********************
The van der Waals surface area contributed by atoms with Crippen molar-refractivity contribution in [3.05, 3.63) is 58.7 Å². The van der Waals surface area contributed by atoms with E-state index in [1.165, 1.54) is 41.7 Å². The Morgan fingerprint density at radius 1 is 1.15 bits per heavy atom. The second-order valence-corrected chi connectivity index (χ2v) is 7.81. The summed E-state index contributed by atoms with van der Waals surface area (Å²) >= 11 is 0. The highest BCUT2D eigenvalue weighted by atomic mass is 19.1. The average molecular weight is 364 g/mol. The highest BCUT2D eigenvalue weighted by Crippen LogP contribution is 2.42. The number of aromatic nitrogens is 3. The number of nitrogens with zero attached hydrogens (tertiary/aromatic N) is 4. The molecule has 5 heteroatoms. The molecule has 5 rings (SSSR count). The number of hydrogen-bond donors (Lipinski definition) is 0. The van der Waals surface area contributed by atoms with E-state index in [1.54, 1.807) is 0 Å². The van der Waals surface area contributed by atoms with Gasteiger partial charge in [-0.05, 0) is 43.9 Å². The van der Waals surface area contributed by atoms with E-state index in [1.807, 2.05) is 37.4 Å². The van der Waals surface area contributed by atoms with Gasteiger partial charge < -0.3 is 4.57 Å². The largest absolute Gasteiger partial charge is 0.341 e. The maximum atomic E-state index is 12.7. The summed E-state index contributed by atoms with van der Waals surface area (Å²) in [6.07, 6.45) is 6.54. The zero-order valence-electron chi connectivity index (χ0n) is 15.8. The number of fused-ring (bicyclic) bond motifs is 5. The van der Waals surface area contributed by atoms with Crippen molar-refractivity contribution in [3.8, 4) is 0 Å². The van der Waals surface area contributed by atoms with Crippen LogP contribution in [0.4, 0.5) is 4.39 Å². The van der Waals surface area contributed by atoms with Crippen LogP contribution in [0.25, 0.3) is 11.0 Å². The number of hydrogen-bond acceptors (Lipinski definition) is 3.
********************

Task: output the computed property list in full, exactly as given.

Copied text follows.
The van der Waals surface area contributed by atoms with Crippen molar-refractivity contribution in [3.05, 3.63) is 58.7 Å². The van der Waals surface area contributed by atoms with E-state index in [1.165, 1.54) is 41.7 Å². The Morgan fingerprint density at radius 1 is 1.15 bits per heavy atom. The second-order valence-corrected chi connectivity index (χ2v) is 7.81. The summed E-state index contributed by atoms with van der Waals surface area (Å²) >= 11 is 0. The highest BCUT2D eigenvalue weighted by atomic mass is 19.1. The average molecular weight is 364 g/mol. The highest BCUT2D eigenvalue weighted by Crippen LogP contribution is 2.42. The number of aromatic nitrogens is 3. The number of nitrogens with zero attached hydrogens (tertiary/aromatic N) is 4. The molecule has 5 heteroatoms. The molecule has 5 rings (SSSR count). The number of hydrogen-bond donors (Lipinski definition) is 0. The van der Waals surface area contributed by atoms with E-state index in [1.54, 1.807) is 0 Å². The van der Waals surface area contributed by atoms with Gasteiger partial charge in [-0.05, 0) is 43.9 Å². The van der Waals surface area contributed by atoms with E-state index in [1.807, 2.05) is 37.4 Å². The van der Waals surface area contributed by atoms with Gasteiger partial charge < -0.3 is 4.57 Å². The largest absolute Gasteiger partial charge is 0.341 e. The maximum atomic E-state index is 12.7. The summed E-state index contributed by atoms with van der Waals surface area (Å²) in [6.07, 6.45) is 6.54. The zero-order valence-electron chi connectivity index (χ0n) is 15.8. The number of fused-ring (bicyclic) bond motifs is 5. The van der Waals surface area contributed by atoms with Crippen molar-refractivity contribution in [3.8, 4) is 0 Å². The van der Waals surface area contributed by atoms with Crippen LogP contribution in [0.4, 0.5) is 4.39 Å². The van der Waals surface area contributed by atoms with Crippen LogP contribution in [0.25, 0.3) is 11.0 Å². The number of hydrogen-bond acceptors (Lipinski definition) is 3.